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August 2012 l 21 broadcast WORLD

Immersive audio market consolidates

Dolby acquires Imm Sound while DTS completes takeover of SRS days later, writes Kevin Hilton

TWO LEADERS in surround sound technology completed major acquisitions during July to further stake claim to major shares of the emerging immersive audio market. DTS completed the $148 million (€120 million) take-over of fellow US company SRS Labs on 20 July, while news broke on 23 July that Dolby Laboratories had bought Spanish developer Imm Sound for an undisclosed sum. SRS Labs established itself in

the multichannel audio market by developing technology licensed by other manufacturers in the computer, home entertainment and in-car markets. During 2012 SRS Labs launched a range of technologies, including iWOW-U, an “audio enriching universal adapter”, and was promoting its Multi-Dimensional Audio object- based open platform. Despite this profile the California-based company had been put up for sale and DTS began the acquisition process in April. Jon Kirchner, chairman and chief executive of DTS, comments that the deal brings together “two highly complementary product and technology portfolios”. The combination of DTS’ audio systems and SRS Labs’ processing tools will create, he says, a broad offering and address the sound quality problems caused by the appearance of thinner, smaller devices, such as

Work on combining Atmos with Imm Sound will lead to a full launch next year

give a joint format that brings the best solutions to the market.” Imm Sound’s base in Barcelona

will be retained but the brand and its technologies are to be integrated into the overall Dolby offering. Darrow says right now Atmos is aimed squarely at the theatrical market and work on integrating Imm Sound technology into it will lead up to a full launch next year. Existing Imm installations will continue to be supported, with a new film in the format, The Impossible, due for release in October. During CineEurope in June Dolby announced that the first European Atmos-equipped cinema will be the Cinesa Diagonal Mar Screen 9 in Barcelona. DTS is not initially expecting

Doug Farrow, Dolby

mobile phones and tablets. “We can significantly enhance audio for films, music, video, games and general entertainment,” he adds. “The addition of SRS Labs accelerates our move towards this goal by having a large base of intellectual property.” Dolby’s bid for Imm Sound

was primarily based on securing its position in the emerging immersive cinema audio market. Dolby is targeting this sector with Atmos, a prototype object-based system announced in April. Imm Sound’s technology, based on additional loudspeakers in the ceilings of cinemas, has been installed in theatres in the US,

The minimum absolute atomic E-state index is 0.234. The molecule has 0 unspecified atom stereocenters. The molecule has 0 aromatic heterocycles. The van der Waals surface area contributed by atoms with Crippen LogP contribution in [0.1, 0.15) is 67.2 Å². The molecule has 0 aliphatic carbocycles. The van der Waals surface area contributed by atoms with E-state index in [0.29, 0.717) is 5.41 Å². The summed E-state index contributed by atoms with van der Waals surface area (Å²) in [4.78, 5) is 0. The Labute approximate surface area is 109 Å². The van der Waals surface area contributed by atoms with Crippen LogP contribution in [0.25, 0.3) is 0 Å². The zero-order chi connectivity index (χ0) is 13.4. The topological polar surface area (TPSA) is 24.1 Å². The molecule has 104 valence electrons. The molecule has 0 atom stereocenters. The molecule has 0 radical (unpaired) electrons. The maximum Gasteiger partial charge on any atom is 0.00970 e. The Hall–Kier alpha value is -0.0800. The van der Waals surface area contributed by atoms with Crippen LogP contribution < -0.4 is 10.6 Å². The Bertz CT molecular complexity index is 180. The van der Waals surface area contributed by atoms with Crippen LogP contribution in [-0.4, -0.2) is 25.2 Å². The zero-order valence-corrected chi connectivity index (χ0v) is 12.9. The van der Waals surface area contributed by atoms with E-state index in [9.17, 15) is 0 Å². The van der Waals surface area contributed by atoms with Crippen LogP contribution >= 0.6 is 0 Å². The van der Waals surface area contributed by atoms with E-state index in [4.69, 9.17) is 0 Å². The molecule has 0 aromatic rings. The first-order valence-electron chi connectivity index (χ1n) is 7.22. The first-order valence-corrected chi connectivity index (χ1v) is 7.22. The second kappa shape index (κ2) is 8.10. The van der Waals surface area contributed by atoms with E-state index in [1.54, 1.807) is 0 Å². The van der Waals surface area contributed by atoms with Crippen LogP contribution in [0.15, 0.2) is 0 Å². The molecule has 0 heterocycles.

Jon Kirchner, DTS

France, Germany and Spain since 2010. The company also produces a post-production system, IAW (Immersive Audio Workstation), which works with Pro Tools. Doug Darrow, senior vice

president of cinema at Dolby, says the acquisition of Imm Sound had been underway for “the last few months” and came out of monitoring changes in the market. “We saw a progression from widescreen to digital projection, 5.1, 7.1 and now 3D,” he explains. “We feel the next generation will be more immersive audio and by combining Atmos with Imm Sound and investing in object-based mixing we can

to make any brand changes following the acquisition of SRS Labs. “We believe both have their own equity and they operate in different geographical areas,” says Kirchner. “Over time we will build a brand and technology road map. But there are different positions for both DTS and SRS as far as consumers are concerned.” He confirmed that SRS’ headquarters in Santa Ana will remain in operation. Dolby buying Imm Sound has echoes of its 2007 acquisition of Coding Technologies, which had been working with DTS on new low bandwidth broadcast surround sound systems. This latest move clearly ensures it has key technologies in its new target market, immersive cinema sound, but DTS is looking to other sectors, including mobile and TV. These commercial

developments say more about the perceived importance of audio for 3D in cinema and on TV, as well as the burgeoning mobile markets, than they do about any rivalry between Dolby and DTS. They are still competitors and there is crossover in activities but each has also targeted specific sectors for growth and innovation. How significant these acquisitions really are will be shown by how others in this niche sector react.n

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